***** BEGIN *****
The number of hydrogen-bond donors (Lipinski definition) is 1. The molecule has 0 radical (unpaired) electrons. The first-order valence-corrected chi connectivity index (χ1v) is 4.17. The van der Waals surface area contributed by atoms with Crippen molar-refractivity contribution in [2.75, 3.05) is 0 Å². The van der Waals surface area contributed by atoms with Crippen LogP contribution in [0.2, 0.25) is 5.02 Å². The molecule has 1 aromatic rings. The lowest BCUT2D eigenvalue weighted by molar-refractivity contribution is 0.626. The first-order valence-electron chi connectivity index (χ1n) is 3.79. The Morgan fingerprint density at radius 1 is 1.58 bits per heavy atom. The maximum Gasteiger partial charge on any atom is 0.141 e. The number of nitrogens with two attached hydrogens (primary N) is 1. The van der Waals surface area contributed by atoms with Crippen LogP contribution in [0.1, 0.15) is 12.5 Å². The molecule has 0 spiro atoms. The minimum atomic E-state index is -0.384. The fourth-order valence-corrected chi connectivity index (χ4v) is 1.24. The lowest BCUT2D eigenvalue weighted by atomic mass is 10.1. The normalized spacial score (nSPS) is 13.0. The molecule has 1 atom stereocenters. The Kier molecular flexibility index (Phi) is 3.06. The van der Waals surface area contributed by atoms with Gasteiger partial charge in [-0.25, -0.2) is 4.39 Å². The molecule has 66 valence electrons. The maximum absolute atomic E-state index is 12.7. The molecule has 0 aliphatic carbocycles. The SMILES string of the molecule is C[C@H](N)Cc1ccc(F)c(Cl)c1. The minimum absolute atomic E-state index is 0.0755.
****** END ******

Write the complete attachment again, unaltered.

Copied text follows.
The number of hydrogen-bond donors (Lipinski definition) is 1. The molecule has 0 radical (unpaired) electrons. The first-order valence-corrected chi connectivity index (χ1v) is 4.17. The van der Waals surface area contributed by atoms with Crippen molar-refractivity contribution in [2.75, 3.05) is 0 Å². The van der Waals surface area contributed by atoms with Crippen LogP contribution in [0.2, 0.25) is 5.02 Å². The molecule has 1 aromatic rings. The lowest BCUT2D eigenvalue weighted by molar-refractivity contribution is 0.626. The first-order valence-electron chi connectivity index (χ1n) is 3.79. The Morgan fingerprint density at radius 1 is 1.58 bits per heavy atom. The maximum Gasteiger partial charge on any atom is 0.141 e. The number of nitrogens with two attached hydrogens (primary N) is 1. The van der Waals surface area contributed by atoms with Crippen LogP contribution in [0.1, 0.15) is 12.5 Å². The molecule has 0 spiro atoms. The minimum atomic E-state index is -0.384. The fourth-order valence-corrected chi connectivity index (χ4v) is 1.24. The lowest BCUT2D eigenvalue weighted by atomic mass is 10.1. The normalized spacial score (nSPS) is 13.0. The molecule has 1 atom stereocenters. The Kier molecular flexibility index (Phi) is 3.06. The van der Waals surface area contributed by atoms with Gasteiger partial charge in [-0.25, -0.2) is 4.39 Å². The molecule has 66 valence electrons. The maximum absolute atomic E-state index is 12.7. The molecule has 0 aliphatic carbocycles. The SMILES string of the molecule is C[C@H](N)Cc1ccc(F)c(Cl)c1. The minimum absolute atomic E-state index is 0.0755.